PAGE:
Trump Tried to Ban TikTok, Now Cartels Are Using It to Recruit American Teens to Smuggle Migrants

Last year, then-Secretary of State Mike Pompeo, with the blessing of then-President Donald Trump, led an effort to ban the popular social media app TikTok in the U.S., culminating in an Aug. 6 executive order aimed at accomplishing that very goal.

According to the Brookings Institution, the catalysts for the ban were concerns regarding data security and data privacy.

TikTok, which, at the time, boasted over 100 million users in the U.S. alone, was and is owned by the Chinese company ByteDance. The company, founded in 2012, is known to act as a mouthpiece for Chinese Communist Party propaganda.

As such, the Trump administration was — rather reasonably — concerned that young Americans were unwittingly handing over their information to the CCP, which could then be used for nefarious purposes.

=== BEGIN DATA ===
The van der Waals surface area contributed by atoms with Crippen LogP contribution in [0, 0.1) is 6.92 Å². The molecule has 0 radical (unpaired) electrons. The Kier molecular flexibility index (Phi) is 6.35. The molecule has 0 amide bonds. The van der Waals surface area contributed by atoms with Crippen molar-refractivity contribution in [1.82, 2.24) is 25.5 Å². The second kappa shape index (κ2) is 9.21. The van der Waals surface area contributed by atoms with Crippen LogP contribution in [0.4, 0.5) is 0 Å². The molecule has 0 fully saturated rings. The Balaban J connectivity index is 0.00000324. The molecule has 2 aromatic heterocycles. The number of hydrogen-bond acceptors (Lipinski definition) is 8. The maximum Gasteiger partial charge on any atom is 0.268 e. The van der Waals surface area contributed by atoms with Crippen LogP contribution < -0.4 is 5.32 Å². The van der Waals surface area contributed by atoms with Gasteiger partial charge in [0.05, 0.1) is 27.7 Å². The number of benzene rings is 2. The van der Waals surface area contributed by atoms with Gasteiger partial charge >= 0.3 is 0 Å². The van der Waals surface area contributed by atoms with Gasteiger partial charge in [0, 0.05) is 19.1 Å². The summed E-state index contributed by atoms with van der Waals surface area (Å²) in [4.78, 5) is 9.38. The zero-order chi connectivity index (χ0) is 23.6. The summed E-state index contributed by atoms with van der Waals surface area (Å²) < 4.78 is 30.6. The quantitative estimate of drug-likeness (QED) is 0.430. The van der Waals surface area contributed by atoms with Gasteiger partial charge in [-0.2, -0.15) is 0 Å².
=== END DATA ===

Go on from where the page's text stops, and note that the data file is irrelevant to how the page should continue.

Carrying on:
Pompeo even warned, according to CNN, that users should only download TikTok “if you want your private information in the hands of the Chinese Communist Party.”

Unfortunately, the previous administration’s efforts to uphold our national security did not survive in court. NPR reported in December that U.S. District Judge Carl Nichols halted the executive order, the second judge to do so.

In his order, Nichols wrote that the Trump administration had failed to “adequately consider an obvious and reasonable alternative before banning TikTok,” declared the order to be “arbitrary and capricious” and found that the order was a policy that would cause TikTok “irreparable harm.”

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